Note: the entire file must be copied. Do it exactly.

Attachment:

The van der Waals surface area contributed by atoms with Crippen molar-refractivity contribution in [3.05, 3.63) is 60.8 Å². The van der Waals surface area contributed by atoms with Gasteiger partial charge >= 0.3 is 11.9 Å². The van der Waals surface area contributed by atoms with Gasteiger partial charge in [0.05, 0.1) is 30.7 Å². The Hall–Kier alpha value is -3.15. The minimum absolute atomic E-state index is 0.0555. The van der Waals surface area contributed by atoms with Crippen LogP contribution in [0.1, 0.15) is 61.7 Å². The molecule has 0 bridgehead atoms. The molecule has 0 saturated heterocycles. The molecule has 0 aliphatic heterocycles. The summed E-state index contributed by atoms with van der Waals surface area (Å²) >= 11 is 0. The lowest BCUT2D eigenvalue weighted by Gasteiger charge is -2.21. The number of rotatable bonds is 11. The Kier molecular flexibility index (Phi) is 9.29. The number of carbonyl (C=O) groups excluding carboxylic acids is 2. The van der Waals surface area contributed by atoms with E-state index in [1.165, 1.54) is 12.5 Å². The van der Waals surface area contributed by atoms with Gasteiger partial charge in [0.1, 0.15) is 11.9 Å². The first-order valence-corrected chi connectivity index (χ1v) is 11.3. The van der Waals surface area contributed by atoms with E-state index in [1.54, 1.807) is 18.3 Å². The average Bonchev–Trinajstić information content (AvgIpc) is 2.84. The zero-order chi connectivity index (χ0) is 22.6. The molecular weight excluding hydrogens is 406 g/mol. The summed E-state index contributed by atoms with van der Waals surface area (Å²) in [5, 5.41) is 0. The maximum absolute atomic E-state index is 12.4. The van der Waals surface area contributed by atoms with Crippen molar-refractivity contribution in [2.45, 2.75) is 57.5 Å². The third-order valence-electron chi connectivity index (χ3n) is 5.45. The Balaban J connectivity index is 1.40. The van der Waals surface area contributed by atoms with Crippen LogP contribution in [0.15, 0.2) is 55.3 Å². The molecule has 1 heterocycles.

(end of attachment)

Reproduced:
The van der Waals surface area contributed by atoms with Crippen molar-refractivity contribution in [3.05, 3.63) is 60.8 Å². The van der Waals surface area contributed by atoms with Gasteiger partial charge >= 0.3 is 11.9 Å². The van der Waals surface area contributed by atoms with Gasteiger partial charge in [0.05, 0.1) is 30.7 Å². The Hall–Kier alpha value is -3.15. The minimum absolute atomic E-state index is 0.0555. The van der Waals surface area contributed by atoms with Crippen LogP contribution in [0.1, 0.15) is 61.7 Å². The molecule has 0 bridgehead atoms. The molecule has 0 saturated heterocycles. The molecule has 0 aliphatic heterocycles. The summed E-state index contributed by atoms with van der Waals surface area (Å²) >= 11 is 0. The lowest BCUT2D eigenvalue weighted by Gasteiger charge is -2.21. The number of rotatable bonds is 11. The Kier molecular flexibility index (Phi) is 9.29. The number of carbonyl (C=O) groups excluding carboxylic acids is 2. The van der Waals surface area contributed by atoms with E-state index in [1.165, 1.54) is 12.5 Å². The van der Waals surface area contributed by atoms with Gasteiger partial charge in [0.1, 0.15) is 11.9 Å². The first-order valence-corrected chi connectivity index (χ1v) is 11.3. The van der Waals surface area contributed by atoms with E-state index in [1.54, 1.807) is 18.3 Å². The average Bonchev–Trinajstić information content (AvgIpc) is 2.84. The zero-order chi connectivity index (χ0) is 22.6. The molecular weight excluding hydrogens is 406 g/mol. The summed E-state index contributed by atoms with van der Waals surface area (Å²) in [5, 5.41) is 0. The maximum absolute atomic E-state index is 12.4. The van der Waals surface area contributed by atoms with Crippen molar-refractivity contribution in [2.45, 2.75) is 57.5 Å². The third-order valence-electron chi connectivity index (χ3n) is 5.45. The Balaban J connectivity index is 1.40. The van der Waals surface area contributed by atoms with Crippen LogP contribution in [0.15, 0.2) is 55.3 Å². The molecule has 1 heterocycles.